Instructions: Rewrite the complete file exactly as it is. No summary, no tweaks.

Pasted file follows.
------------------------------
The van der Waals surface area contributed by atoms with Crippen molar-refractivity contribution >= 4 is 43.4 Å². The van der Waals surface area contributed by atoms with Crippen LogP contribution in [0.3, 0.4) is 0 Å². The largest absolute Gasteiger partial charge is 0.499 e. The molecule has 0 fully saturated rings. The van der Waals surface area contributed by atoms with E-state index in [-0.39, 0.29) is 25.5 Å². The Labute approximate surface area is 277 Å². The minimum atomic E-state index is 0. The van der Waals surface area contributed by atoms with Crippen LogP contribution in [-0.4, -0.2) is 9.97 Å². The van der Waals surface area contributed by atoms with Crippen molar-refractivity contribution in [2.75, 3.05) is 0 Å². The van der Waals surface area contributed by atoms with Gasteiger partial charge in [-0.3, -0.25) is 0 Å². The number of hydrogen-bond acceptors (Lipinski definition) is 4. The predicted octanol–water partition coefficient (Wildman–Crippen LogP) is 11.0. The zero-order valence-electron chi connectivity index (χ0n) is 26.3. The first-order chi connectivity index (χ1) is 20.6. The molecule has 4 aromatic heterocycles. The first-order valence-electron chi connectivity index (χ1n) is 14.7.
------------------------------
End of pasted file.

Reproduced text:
The van der Waals surface area contributed by atoms with Crippen molar-refractivity contribution >= 4 is 43.4 Å². The van der Waals surface area contributed by atoms with Crippen LogP contribution in [0.3, 0.4) is 0 Å². The largest absolute Gasteiger partial charge is 0.499 e. The molecule has 0 fully saturated rings. The van der Waals surface area contributed by atoms with E-state index in [-0.39, 0.29) is 25.5 Å². The Labute approximate surface area is 277 Å². The minimum atomic E-state index is 0. The van der Waals surface area contributed by atoms with Crippen LogP contribution in [-0.4, -0.2) is 9.97 Å². The van der Waals surface area contributed by atoms with Crippen molar-refractivity contribution in [2.75, 3.05) is 0 Å². The van der Waals surface area contributed by atoms with Gasteiger partial charge in [-0.3, -0.25) is 0 Å². The number of hydrogen-bond acceptors (Lipinski definition) is 4. The predicted octanol–water partition coefficient (Wildman–Crippen LogP) is 11.0. The zero-order valence-electron chi connectivity index (χ0n) is 26.3. The first-order chi connectivity index (χ1) is 20.6. The molecule has 4 aromatic heterocycles. The first-order valence-electron chi connectivity index (χ1n) is 14.7.